Georgetown University Medical Center

Department of Pediatrics

Washington DC 20007

The original data were published by the NCHS as cubic spline-smoothed percentile curves (1). Each percentile was actually a composite of several segments, since a single spline would not describe the entire curve well. Length as used in this program is a combination of recumbent length for subjects less than 24 months and stature for older subjects.

The height and weight curves were not normally distributed, making comparisons at different ages difficult. Dibley et al (5) derived normalized curves from the original curves and published the coefficients for these curve. The coefficients for normalized head circumference curves are available at the NetScut site. Using these normalized curves, it is possible to calculate Z-scores (multiples of the standard deviation) for any given observation. These scores are easily comparable at different ages, and are more useful as the extremes of measurement, as might be found in areas where malnutrition is present (6,7). All other statistical parameters are based on the Z-scores.

For each observation, the median (50th percentile) value is calculated. For instance, for a male subject of 15 months age, the median height is about 50 cm. If the observation is greater than the 50th percentile, a Z-score is generated based on a the relative distance between the Z-scores for the 50th and 97th percentiles. If the observation were less than the 50th percentile, the Z-score would be based on the 50th and 3rd percentile. Both 97th and 3rd percentiles are about 1.88 standard deviations from the median, and the distances from median are computed proportional to this value. In deriving the 3rd and 97th percentile curves from the original data, the 97th was based on the averaged standard deviations of the 75th, 90th and 95th percentiles, while the 3rd percentile curve was based on the 5th, 10th and 25th percentiles to help counter the skew present in the original curves.

If a Z-score cannot be calculated for a given observation, the program is unable to calculate the derived values, but will attempt to determine the value for which the observation is the median. For example, if a male subject has a head circumference of 48.5 cm, but is four years old, the Z-score cannot be calculated because it is undefined above 36 months of age. However, the program can determine that the 48.5 cm is the median value for a subject of about 18 months of age, hence this subject has a small head for age.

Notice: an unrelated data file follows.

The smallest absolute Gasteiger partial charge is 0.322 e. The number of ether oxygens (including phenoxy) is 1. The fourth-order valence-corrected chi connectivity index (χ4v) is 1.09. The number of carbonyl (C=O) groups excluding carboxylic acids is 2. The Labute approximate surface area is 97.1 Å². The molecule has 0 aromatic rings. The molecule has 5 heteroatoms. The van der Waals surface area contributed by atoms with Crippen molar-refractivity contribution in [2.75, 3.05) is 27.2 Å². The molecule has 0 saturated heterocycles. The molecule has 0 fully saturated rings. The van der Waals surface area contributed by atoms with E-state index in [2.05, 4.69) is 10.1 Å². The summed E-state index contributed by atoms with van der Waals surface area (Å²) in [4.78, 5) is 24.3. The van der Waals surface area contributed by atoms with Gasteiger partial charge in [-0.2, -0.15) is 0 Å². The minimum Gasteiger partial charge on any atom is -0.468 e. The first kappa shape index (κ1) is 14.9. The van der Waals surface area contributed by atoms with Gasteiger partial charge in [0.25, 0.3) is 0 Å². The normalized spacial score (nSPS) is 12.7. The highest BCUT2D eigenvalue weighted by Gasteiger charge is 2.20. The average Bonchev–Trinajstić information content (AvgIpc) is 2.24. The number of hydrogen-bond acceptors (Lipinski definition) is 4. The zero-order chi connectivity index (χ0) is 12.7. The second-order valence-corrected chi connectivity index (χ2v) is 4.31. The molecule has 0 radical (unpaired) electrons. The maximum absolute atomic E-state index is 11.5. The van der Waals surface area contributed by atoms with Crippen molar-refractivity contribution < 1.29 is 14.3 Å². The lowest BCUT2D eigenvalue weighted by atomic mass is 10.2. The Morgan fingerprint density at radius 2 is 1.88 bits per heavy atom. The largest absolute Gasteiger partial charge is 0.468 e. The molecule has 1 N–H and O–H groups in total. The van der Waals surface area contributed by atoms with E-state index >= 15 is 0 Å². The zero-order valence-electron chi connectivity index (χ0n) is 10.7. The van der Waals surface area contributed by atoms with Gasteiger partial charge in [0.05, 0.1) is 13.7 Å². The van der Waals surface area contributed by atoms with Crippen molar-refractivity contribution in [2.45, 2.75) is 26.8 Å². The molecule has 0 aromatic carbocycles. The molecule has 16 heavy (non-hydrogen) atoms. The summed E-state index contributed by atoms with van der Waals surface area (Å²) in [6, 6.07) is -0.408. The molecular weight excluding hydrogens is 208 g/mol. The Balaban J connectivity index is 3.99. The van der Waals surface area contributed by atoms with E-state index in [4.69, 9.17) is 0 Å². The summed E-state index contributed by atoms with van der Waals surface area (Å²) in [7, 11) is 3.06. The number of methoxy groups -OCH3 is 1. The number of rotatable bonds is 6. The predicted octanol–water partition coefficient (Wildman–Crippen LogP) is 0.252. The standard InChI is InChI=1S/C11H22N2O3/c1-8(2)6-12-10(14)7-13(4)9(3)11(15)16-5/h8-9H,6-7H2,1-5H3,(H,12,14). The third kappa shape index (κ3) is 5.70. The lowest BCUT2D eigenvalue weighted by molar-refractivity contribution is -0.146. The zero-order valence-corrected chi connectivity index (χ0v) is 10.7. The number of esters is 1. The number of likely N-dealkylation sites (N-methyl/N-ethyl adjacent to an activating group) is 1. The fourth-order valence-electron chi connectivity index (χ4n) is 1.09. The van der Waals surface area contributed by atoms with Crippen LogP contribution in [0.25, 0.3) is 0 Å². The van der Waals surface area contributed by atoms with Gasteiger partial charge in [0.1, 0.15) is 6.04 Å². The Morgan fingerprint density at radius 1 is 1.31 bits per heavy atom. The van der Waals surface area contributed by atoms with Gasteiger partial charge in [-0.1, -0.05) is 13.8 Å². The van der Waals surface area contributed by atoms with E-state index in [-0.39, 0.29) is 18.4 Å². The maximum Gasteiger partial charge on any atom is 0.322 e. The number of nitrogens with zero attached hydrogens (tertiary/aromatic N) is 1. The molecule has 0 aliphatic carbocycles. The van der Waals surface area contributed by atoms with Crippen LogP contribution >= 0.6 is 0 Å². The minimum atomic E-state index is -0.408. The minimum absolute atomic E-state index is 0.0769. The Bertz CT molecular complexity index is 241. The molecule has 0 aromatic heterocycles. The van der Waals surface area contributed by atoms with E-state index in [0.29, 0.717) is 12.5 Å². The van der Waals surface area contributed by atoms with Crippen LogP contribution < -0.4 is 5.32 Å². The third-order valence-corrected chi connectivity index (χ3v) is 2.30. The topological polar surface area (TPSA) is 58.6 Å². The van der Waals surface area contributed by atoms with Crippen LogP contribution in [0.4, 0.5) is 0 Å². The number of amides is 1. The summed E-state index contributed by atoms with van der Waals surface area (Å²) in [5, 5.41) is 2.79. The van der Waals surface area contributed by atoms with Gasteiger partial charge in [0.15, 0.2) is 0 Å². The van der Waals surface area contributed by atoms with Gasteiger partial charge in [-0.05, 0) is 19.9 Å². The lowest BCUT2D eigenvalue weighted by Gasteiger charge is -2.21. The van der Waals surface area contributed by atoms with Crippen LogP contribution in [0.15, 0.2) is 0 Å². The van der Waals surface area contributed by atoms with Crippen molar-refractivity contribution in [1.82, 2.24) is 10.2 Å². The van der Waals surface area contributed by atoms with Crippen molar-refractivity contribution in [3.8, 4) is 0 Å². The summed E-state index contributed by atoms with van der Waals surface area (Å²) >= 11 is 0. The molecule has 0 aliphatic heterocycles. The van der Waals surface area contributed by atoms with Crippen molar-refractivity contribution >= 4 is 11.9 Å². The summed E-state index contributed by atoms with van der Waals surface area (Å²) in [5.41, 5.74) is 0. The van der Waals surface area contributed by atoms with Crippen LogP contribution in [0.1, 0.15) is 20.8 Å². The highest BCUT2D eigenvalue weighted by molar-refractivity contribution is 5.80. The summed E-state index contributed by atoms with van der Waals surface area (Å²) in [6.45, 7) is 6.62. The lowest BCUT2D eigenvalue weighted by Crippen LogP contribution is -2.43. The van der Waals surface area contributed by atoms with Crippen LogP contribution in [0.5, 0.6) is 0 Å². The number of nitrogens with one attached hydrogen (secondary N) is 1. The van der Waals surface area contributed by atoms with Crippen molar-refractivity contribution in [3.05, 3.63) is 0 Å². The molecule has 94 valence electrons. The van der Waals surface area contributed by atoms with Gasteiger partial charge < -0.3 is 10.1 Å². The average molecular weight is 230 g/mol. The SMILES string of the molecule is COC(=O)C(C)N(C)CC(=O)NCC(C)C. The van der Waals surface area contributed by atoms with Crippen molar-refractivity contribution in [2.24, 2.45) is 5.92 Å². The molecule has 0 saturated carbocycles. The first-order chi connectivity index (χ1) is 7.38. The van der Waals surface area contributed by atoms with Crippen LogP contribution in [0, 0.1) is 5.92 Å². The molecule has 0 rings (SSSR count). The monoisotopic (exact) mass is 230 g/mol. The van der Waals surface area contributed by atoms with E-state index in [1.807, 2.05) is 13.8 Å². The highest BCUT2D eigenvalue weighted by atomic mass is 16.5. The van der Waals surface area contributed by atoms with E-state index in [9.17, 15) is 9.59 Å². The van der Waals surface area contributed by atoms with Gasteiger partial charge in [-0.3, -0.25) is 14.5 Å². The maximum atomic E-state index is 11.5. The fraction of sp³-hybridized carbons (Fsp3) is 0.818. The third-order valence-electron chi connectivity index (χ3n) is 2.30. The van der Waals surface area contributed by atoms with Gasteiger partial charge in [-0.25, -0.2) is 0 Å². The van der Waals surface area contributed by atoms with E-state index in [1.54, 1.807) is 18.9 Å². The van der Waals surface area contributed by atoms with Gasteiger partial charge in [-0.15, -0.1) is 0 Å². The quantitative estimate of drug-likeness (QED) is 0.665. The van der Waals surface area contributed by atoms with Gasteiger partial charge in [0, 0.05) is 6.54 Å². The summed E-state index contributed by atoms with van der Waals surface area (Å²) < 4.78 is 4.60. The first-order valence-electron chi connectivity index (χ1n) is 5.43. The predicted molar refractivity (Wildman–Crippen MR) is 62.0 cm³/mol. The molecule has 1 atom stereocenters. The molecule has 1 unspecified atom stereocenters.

Several other values are based on the Z-score. These include the percentile, the absolute value relative to the median, and the percent of median. The percentile is calculated using an algorithm developed by Hill (8). The weight and length curves are defined only up to about 18 years, and head circumference curves are defined up to 36 months. Above these ages, the script will generate error messages. The weight-for-length curves are defined between a lower limit of 49 centimeters and a gender-specific upper limit of about 140 cm. For very large or small observed values may not correspond to any median value within these ranges, and an error message will be generated.

The program is designed so that errors will be trapped. Any value which cannot be calculated is represented in the output as an asterisk, and an error message appears below the entry.

- National Center for Health Statistics. NCHS Growth Curves for Children 0-18 Years, United States. Vital and Health Statistics. Health Resources Administration. Washington, D.C.: United States. Government Printing Office. 1977; Series 11-no. 165.
- Hammill PV, Drizd TA, Johnson CL, Reed RB, Roche AF, Moore WM. 1979. Physical growth: National Center for Health Statistics percentiles. Am J Clin Nutr 1979;32:607-626.
- WHO working group. Use and interpretation of anthropometric indicators of nutritional status. Bull WHO 1986;64:929-41.
- Gorstein J. Assessment of nutritional status: effects of different methods to determine age on the classification of undernutrition. Bull WHO 1989;67:143-50.
- Dibley MJ, Goldsby JB, Staehling NW, Trowbridge FL. Development of normalized curves for the international growth reference: historical and technical considerations. Am J Clin Nutr 1987;46:736-48.
- Dibley MJ, Staehling N, Nieburg P, Trowbridge FL. Interpretation of Z-score anthropometric indicators derived from the international growth reference. Am J Clin Nutr 1987;46:749-62.
- Waterlow JC, Buzina R, Keller W, Lane JM, Nichaman, MZ, Tanner JM. The presentation and use of height and weight data for comparing the nutritional status of groups of children under the age of 10 years. Bull WHO 1977;55:489-498.
- Hill ID. Algorithm AS 66. 1973;Appl Stat 22:424.
- Sullivan K, Gorstein J, Coulombie D. Epi Info Online Manual. Chapter 23, Example: Programs for Nutritional Anthropometry. URL = "http://www.cdc.gov/epo/epi/intro/manual/manchp23.htm"
- Backstrand, AR. Z-scores on the Internet. 1996;URL="http://www.nyu.edu/education/nutrition/software/zscore.htm"
- Bender B, Remancus S. Anthropometry Resource Center. 1999; URL="http://www.odc.com/anthro/"

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Last modification: June 24, 1999